They aren't game-proof either. Rivers, natural obstacles, storms, roads, etc., all conspire to create openings. A friend saw a spooked deer jump THROUGH a fence once, leaving an antler behind (late winter so it was due to fall off anyway). I've seen 'tagged' deer that escaped off of a neighboring ranch that had a high fence (the deer were brought in to help increase the antler genetics on the local population and so were tagged like cattle. At least three of them promptly escaped). The very worst problem is wild hogs, which will tear up any fence unless it is electrified. You just may have fewer openings, that's all.

Unfortunately there may be genetic problems created if the herd inbreeds too much. But at this time, no one can really say for sure what it will take to cause that sort of problem, and no one can prove that it's happening, either.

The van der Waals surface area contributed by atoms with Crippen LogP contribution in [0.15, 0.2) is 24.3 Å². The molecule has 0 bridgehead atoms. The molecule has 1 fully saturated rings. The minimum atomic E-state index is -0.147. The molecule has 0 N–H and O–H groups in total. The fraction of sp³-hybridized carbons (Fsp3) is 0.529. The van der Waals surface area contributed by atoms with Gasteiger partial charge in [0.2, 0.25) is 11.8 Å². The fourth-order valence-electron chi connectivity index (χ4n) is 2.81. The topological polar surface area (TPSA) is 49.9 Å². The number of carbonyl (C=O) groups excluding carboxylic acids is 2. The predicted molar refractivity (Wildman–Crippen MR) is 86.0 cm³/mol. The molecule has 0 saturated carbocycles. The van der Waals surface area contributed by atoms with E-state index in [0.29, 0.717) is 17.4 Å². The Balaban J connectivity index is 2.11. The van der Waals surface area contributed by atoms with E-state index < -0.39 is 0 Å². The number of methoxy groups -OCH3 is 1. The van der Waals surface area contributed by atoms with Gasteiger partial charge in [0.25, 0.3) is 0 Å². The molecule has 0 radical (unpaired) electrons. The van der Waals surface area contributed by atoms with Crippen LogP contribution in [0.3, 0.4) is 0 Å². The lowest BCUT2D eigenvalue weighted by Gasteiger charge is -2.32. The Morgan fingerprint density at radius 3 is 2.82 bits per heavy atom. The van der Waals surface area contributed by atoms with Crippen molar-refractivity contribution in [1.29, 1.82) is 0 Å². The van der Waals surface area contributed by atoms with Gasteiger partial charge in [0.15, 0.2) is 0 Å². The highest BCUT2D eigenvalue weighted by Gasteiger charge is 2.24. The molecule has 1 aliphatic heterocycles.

Now... here's why I really hate the high fences. Somebody has to pay for them, and it's the hunters. This is really driving up the cost of hunting in this state, and making it cost-prohibitive for the majority of people. When there aren't enough hunters in the general population, then hunting can easily be banned or severely restricted. So the people putting in high fences are basically destroying the entire sport of hunting, for the sake of a few points on a set of antlers.

Unfortunately there are too many landowners with high fences now to get rid of them, at least in this state anyway. But I sure would like to see them go.

One possible positive aspect of high fences would be to help control things like CWD. But I don't know if fences would control the spread, or just slow it down.

If you really wanted to concentrate on making hunting in this state more ethical, then ban baiting. But that's another thread.

Anyway, hope this helps shed light on the issue.
 

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HI MIKE G,